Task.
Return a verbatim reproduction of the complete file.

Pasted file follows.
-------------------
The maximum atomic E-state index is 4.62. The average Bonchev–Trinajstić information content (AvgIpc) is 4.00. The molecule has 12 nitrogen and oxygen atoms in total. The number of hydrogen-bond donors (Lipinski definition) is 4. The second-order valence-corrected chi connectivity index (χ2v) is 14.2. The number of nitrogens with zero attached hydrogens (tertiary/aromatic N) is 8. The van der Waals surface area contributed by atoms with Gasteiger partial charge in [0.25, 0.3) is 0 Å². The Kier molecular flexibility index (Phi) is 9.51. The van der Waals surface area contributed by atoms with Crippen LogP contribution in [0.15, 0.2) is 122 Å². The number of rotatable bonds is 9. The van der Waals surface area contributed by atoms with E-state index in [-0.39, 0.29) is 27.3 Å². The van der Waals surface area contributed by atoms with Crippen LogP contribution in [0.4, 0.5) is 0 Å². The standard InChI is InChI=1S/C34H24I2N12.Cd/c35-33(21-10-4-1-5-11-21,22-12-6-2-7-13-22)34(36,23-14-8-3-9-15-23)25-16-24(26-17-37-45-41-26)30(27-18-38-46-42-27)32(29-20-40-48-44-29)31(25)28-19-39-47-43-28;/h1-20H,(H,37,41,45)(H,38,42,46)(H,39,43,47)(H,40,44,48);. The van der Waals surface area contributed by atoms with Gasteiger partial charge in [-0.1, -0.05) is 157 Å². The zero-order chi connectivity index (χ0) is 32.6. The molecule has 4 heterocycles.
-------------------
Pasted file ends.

The maximum atomic E-state index is 4.62. The average Bonchev–Trinajstić information content (AvgIpc) is 4.00. The molecule has 12 nitrogen and oxygen atoms in total. The number of hydrogen-bond donors (Lipinski definition) is 4. The second-order valence-corrected chi connectivity index (χ2v) is 14.2. The number of nitrogens with zero attached hydrogens (tertiary/aromatic N) is 8. The van der Waals surface area contributed by atoms with Gasteiger partial charge in [0.25, 0.3) is 0 Å². The Kier molecular flexibility index (Phi) is 9.51. The van der Waals surface area contributed by atoms with Crippen LogP contribution in [0.15, 0.2) is 122 Å². The number of rotatable bonds is 9. The van der Waals surface area contributed by atoms with E-state index in [-0.39, 0.29) is 27.3 Å². The van der Waals surface area contributed by atoms with Crippen LogP contribution in [0.4, 0.5) is 0 Å². The standard InChI is InChI=1S/C34H24I2N12.Cd/c35-33(21-10-4-1-5-11-21,22-12-6-2-7-13-22)34(36,23-14-8-3-9-15-23)25-16-24(26-17-37-45-41-26)30(27-18-38-46-42-27)32(29-20-40-48-44-29)31(25)28-19-39-47-43-28;/h1-20H,(H,37,41,45)(H,38,42,46)(H,39,43,47)(H,40,44,48);. The van der Waals surface area contributed by atoms with Gasteiger partial charge in [-0.1, -0.05) is 157 Å². The zero-order chi connectivity index (χ0) is 32.6. The molecule has 4 heterocycles.